[Audio]Book Review: John Dies at The End

John DiesIf you want an example of an anti-hero David Wong is a pretty good example. He spends most of one chapter, for example, wishing he had followed through with his plans to eat an entire pie in one sitting instead of helping his friend John sort out a crime scene. Class act. To be fair he is repeatedly served a large stack of crap crackers he definitely didn’t ask for and in a clutch he does step up. In the end he does what is needed to be done and starts to put others (well a couple other specific people) ahead of himself. I get ahead of myself though.

John Dies at the End is a book written by David Wong (also the main character) and narrated by Stephen R. Thorn. Thorn does an excellent job of enhancing the literary experience by capturing Wong’s implied attitude so thoroughly in his voice and inflections.

Although I don’t usually seek out curt (and occasionally vulgar) writing I enjoyed the abrupt writing style in this case. Is this the most eloquent book ever? No. Was it entertaining? Oh yeah. Was it an easy read (listen)? Yes. Did it keep me wondering what would happen next? Yes. I could go on with the questions, but what’s the point?

An EXTREMELY watered down synopsis would be that this book is about a guy who ‘survived’ some pretty terrible stuff and is in the process of trying to figure out how to live his life after the fact. It’s told in a series of flash backs as he shares his story with (spoiler) a reporter.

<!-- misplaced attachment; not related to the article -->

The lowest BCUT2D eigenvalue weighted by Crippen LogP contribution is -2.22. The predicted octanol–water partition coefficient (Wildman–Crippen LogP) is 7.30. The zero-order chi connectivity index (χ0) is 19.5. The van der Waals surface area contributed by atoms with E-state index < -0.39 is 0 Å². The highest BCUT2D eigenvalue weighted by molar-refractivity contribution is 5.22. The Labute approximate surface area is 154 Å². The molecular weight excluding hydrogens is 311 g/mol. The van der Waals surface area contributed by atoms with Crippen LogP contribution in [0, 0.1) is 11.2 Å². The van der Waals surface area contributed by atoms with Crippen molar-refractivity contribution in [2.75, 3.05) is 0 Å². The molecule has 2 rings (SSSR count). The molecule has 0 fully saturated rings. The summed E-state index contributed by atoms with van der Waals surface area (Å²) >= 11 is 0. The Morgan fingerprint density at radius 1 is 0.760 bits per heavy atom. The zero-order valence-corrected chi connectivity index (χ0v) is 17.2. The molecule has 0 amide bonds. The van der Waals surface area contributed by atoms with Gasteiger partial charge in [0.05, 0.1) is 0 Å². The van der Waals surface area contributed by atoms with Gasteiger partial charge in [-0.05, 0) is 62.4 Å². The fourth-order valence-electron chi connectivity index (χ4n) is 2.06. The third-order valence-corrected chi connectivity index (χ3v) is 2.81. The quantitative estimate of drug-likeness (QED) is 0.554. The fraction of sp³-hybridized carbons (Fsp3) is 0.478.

This book will definitely be added to the ‘listen while working’ list. Since it’s a series of anecdotes it’s easy to zone in and out and not miss to much. Although I’m sure the abrupt ending will bug me every time I reach it. ~ Q

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[Audio]Book Review: Bossypants

BossypantsTina Fey, what can I say? I’ve always enjoyed the stuff she was in, but for whatever I didn’t put two and two together to realize she writes a lot of her material. If you are looking for a quick paced anecdotal walk through a comedians life this one is definitely worth the read. If you are looking for a book about a person who has climbed to the top of their field it’s worth the read. Or perhaps you’re looking for a book about how a woman juggles career and kids, this touches that as well.

I would recommend this book to any of my friends. If you happen to get the audiobook you get the added bonus of Tina Fey actually reading it. I usually enjoy when authors read their own work. Sometimes emphasis can get misinterpreted from the author’s intention to the narrators performance. When the author reads it themselves the intent is clear. Also Fey’s timing that makes her such a great performer/writer enhances the book experience.